Perhaps it’s a little harsh to call the rooms lost if they have only been moved but to take a room from its original context is to lose something of the intrinsic value of it as part of an architectural whole. That said, it could also be argued that they were being rescued as, when the houses were demolished, fittings which couldn’t be sold were sometimes burnt – John Harris recalls seeing a beautiful staircase from Burwell Park in Lincolnshire being put on a bonfire in 1957.  Yet, so much of what was bought is still out there – particularly the items acquired by Hearst.  Which leads me to my own personal discovery in a bar in San Francisco; if you are ever in the Fisherman’s Wharf area of San Francisco, do visit ‘Jack’s Bar‘ in The Cannery where you will be standing in the former Long Gallery of Albyns, an elegant Jacobean house built c.1587.  It was demolished in 1954 but which had been gutted earlier with the gallery bought by Hearst but sold in the mid-1960s and given a new life – though not an elegant one.

Long Gallery, Albyns - now Jack's Bar, San Francisco (Image: Matthew Beckett)
Long Gallery, Albyns - now Jack's Bar, San Francisco (Image: Matthew Beckett)

So these rooms, once the centrepieces of some of our finest country houses, have been extracted and shipped around the world but particularly to America where, although they were initially often fully appreciated, now they may languish, unremarked and more worryingly unknown, vulnerable to just being dumped as though simple room decoration.  So, if you know of a Hearst room installed in a house or museum (and I’d be particularly grateful to my many American readers) then please do post a comment or email me and we’ll try and make sure that these wonderful expressions of the craftsman’s art are not forgotten and lost forever.

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If you would like to see some of the rooms and items then below is a small list of museums where these items are being exhibited (thanks to Andrew for help with the research):

New YorkMetropolitan Museum of Art

PhiladelphiaPhiladelphia Museum of Art

BostonMuseum of Fine Arts

MinneapolisInstitute of Arts

  • Tudor Room‘ – unconfirmed, possibly Higham Manor House, Suffolk

Louisville – J.B. Speed Art Museum

Amherst, Massachusetts – Mead Art Museum, Amherst College

Washington DC – Freer Gallery of Art

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Find out more – some recommended further reading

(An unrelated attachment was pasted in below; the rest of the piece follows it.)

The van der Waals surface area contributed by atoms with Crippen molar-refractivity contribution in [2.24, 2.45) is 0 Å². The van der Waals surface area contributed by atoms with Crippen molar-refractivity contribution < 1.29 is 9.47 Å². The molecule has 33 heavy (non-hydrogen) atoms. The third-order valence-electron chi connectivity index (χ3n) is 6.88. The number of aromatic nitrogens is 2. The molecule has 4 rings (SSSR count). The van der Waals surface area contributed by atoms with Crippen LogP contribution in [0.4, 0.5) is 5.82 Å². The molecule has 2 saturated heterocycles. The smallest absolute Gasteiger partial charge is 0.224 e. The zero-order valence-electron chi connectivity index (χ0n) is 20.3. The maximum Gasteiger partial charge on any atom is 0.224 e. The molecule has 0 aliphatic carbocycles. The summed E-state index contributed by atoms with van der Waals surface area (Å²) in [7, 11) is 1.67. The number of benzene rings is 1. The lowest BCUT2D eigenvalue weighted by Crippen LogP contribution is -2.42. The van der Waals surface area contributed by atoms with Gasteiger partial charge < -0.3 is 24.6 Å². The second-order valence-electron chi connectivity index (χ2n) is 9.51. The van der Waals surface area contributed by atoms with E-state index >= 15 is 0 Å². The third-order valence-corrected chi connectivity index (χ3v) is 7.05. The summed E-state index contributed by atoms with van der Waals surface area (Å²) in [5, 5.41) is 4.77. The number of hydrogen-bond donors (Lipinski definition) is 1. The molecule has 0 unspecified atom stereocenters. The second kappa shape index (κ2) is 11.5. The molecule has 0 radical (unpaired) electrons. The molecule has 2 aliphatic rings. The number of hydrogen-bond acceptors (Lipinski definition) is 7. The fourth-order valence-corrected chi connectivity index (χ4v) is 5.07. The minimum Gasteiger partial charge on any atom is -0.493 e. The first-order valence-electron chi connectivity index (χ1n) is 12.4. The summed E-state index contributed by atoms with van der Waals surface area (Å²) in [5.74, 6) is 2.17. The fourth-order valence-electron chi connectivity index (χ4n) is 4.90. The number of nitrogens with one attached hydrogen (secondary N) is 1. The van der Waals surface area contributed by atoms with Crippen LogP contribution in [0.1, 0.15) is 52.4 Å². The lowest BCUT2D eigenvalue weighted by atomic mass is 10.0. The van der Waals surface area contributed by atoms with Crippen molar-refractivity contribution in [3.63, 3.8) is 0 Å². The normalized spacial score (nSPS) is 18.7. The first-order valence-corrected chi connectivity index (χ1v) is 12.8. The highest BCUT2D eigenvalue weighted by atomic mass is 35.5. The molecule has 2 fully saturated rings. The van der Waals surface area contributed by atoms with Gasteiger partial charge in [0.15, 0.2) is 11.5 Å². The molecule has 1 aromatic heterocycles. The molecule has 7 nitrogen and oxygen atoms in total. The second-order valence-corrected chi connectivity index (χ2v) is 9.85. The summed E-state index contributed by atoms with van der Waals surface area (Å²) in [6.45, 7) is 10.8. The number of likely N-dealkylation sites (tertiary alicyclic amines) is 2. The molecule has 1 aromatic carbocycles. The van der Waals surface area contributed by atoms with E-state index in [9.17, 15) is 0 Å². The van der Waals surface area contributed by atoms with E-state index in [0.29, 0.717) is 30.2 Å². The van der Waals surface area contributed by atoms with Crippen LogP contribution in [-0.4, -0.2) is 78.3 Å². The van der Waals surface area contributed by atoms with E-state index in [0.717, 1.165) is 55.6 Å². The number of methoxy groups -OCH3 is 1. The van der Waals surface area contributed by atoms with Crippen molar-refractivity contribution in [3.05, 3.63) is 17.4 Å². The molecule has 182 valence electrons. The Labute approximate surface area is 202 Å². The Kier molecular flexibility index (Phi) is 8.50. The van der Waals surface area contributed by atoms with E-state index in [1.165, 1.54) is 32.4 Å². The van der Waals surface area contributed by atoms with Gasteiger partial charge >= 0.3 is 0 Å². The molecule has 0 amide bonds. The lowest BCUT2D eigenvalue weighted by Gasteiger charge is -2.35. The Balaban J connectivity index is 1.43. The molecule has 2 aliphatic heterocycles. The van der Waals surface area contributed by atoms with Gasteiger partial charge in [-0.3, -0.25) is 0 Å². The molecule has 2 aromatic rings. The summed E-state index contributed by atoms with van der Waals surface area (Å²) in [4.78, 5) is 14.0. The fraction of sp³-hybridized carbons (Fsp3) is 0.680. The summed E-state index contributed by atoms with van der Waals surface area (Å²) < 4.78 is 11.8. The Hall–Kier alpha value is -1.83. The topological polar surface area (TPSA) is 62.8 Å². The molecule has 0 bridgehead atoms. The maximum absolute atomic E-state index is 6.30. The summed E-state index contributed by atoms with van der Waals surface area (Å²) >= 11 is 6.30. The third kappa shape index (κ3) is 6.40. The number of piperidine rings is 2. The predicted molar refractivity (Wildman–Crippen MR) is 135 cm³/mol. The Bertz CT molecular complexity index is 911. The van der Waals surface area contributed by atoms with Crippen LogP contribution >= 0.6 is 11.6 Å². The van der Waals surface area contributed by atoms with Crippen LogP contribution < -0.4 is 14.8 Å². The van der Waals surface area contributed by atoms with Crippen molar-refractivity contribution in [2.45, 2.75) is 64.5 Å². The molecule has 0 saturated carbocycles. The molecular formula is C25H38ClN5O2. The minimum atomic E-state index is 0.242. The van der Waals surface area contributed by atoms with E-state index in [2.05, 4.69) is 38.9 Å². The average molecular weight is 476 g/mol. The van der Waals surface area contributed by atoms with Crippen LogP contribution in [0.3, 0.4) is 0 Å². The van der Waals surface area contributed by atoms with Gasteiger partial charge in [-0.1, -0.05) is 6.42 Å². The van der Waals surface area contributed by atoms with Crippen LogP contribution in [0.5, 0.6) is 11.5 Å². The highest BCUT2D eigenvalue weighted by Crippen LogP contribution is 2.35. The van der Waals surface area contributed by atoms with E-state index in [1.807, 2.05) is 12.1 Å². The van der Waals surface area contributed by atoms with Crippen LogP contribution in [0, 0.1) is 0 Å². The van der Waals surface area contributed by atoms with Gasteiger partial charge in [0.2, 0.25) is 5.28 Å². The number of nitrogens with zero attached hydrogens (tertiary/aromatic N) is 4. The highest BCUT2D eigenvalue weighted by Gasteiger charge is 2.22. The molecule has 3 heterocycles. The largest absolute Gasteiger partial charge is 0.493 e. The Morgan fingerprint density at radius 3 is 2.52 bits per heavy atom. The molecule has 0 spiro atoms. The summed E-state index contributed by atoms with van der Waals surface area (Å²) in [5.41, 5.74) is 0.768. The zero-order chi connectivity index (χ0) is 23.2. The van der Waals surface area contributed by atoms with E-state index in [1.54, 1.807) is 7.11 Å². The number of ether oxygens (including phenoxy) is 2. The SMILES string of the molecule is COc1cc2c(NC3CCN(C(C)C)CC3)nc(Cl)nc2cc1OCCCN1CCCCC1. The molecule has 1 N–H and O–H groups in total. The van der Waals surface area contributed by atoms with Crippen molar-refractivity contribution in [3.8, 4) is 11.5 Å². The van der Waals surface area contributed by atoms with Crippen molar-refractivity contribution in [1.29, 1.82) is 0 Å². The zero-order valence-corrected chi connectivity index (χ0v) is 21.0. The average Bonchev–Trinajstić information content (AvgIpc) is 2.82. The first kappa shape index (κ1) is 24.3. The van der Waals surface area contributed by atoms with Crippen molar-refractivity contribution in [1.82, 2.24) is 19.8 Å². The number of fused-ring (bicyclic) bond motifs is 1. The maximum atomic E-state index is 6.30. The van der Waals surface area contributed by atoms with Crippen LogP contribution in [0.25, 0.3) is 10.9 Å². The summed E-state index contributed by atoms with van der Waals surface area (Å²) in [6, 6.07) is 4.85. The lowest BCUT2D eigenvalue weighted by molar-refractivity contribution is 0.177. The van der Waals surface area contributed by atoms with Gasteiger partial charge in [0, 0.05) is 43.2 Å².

Finest prospects: the artist and the country house (and a challenge)

The country house has always been a trophy to be admired and enjoyed.  Yet, in the age before mass media and transportation made it easier to see these fine houses, often the only way to remind yourself and, more importantly, guests to your London townhouse, of your rural wealth and power was through the rather special branch of art that is the country house portrait.  Though originally European, it found new and invigorating life once it had crossed the Channel, creating an important and fascinating record of the lives, tastes and architecture of the landed classes. We also have a mystery house in a painting to find…

The country house first started appearing in paintings in France, with one of the very earliest depictions being that of the Duc de Berry’s houses and estates in 1416 by Pol de Limbourg.  These paintings served not only as reminders of wealth but also as practical tools for the running of extensive estates. The earliest English contemporary of these paintings is a 15th-century portrait of John of Kentchurch with a view of Kentchurch Court, Herefordshire in the background.  Although the depiction of the country house was a primarily European feature, it was still a relatively niche pursuit until the late 1500s, with painters more usually employed to portray the religious, historical or mythological.

Detail of 'An Aerial View of Tottenham Park, Wiltshire' by Pieter Andreas Rysbrack (after 1737) - this picture hung for many years in the estate office.
Detail of 'An Aerial View of Tottenham Park, Wiltshire' by Pieter Andreas Rysbrack (after 1737) - this picture hung for many years in the estate office.

The trade in country house views was particularly popular in the Netherlands, where a demand for topographical engravings combined with many estates created a ready market.  The genesis of the English tradition is also to be found here as the Royalist aristocracy fled to the region during the Civil War. The connections made at this time were to prove fruitful for the many painters who followed their current and prospective patrons back across the Channel after the the Restoration in 1660. Before then, views of a country house were usually part of an estate survey, bar a few exceptions such as those of Conway Castle in c.1600, Nonsuch Palace and Richmond Palace c.1620, and the ‘King’s houses’ by Alexander Kierincx in 1639-40.  It was the famous engraver Wenceslas Hollar who completed the first significant set; five views of Albury House in Surrey in the late 1630s. Hollar was also significant in establishing the new fashion for these views once confidence was restored in the late 1650s.

The Restoration of Charles II gave new life to the art, with Dutch artists eager to record the newly invigorated estates of the aristocracy.  Without the artistic constraints often found in Europe, the style of the art in England was largely determined by the owner rather than royal preference.  By the 1680s, the country house portrait was as well established, as well  as those of the family, and reflected both pride and change.  Views were often painted to record the old house before it was swept away or remodelled or after the work had finished to showcase their new seat.